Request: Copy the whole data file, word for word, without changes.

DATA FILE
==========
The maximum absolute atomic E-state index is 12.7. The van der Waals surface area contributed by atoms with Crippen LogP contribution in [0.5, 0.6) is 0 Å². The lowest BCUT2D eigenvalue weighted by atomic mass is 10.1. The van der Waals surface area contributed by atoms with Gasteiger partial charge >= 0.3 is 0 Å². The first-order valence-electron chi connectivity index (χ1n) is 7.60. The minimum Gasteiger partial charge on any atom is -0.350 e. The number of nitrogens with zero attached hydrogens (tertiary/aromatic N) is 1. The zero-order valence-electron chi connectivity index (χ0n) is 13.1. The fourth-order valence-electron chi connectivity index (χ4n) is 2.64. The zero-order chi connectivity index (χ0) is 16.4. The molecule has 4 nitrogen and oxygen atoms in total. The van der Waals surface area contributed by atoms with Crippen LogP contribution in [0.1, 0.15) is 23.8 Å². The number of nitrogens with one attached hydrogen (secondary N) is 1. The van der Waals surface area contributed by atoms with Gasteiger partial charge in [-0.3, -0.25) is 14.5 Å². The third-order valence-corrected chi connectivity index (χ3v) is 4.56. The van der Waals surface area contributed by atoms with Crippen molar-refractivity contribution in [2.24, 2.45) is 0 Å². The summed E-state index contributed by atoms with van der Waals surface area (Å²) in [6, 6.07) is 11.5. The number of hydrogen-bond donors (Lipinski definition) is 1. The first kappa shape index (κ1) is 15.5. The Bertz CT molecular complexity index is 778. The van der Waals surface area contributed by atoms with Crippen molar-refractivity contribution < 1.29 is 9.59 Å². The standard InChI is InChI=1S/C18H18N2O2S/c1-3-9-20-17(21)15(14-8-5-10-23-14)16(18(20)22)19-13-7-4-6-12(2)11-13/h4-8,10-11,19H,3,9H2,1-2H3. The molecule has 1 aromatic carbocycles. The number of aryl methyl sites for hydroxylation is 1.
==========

The maximum absolute atomic E-state index is 12.7. The van der Waals surface area contributed by atoms with Crippen LogP contribution in [0.5, 0.6) is 0 Å². The lowest BCUT2D eigenvalue weighted by atomic mass is 10.1. The van der Waals surface area contributed by atoms with Gasteiger partial charge >= 0.3 is 0 Å². The first-order valence-electron chi connectivity index (χ1n) is 7.60. The minimum Gasteiger partial charge on any atom is -0.350 e. The number of nitrogens with zero attached hydrogens (tertiary/aromatic N) is 1. The zero-order valence-electron chi connectivity index (χ0n) is 13.1. The fourth-order valence-electron chi connectivity index (χ4n) is 2.64. The zero-order chi connectivity index (χ0) is 16.4. The molecule has 4 nitrogen and oxygen atoms in total. The van der Waals surface area contributed by atoms with Crippen LogP contribution in [0.1, 0.15) is 23.8 Å². The number of nitrogens with one attached hydrogen (secondary N) is 1. The van der Waals surface area contributed by atoms with Gasteiger partial charge in [-0.3, -0.25) is 14.5 Å². The third-order valence-corrected chi connectivity index (χ3v) is 4.56. The van der Waals surface area contributed by atoms with Crippen molar-refractivity contribution in [2.24, 2.45) is 0 Å². The summed E-state index contributed by atoms with van der Waals surface area (Å²) in [6, 6.07) is 11.5. The number of hydrogen-bond donors (Lipinski definition) is 1. The first kappa shape index (κ1) is 15.5. The Bertz CT molecular complexity index is 778. The van der Waals surface area contributed by atoms with Crippen molar-refractivity contribution < 1.29 is 9.59 Å². The standard InChI is InChI=1S/C18H18N2O2S/c1-3-9-20-17(21)15(14-8-5-10-23-14)16(18(20)22)19-13-7-4-6-12(2)11-13/h4-8,10-11,19H,3,9H2,1-2H3. The molecule has 1 aromatic carbocycles. The number of aryl methyl sites for hydroxylation is 1.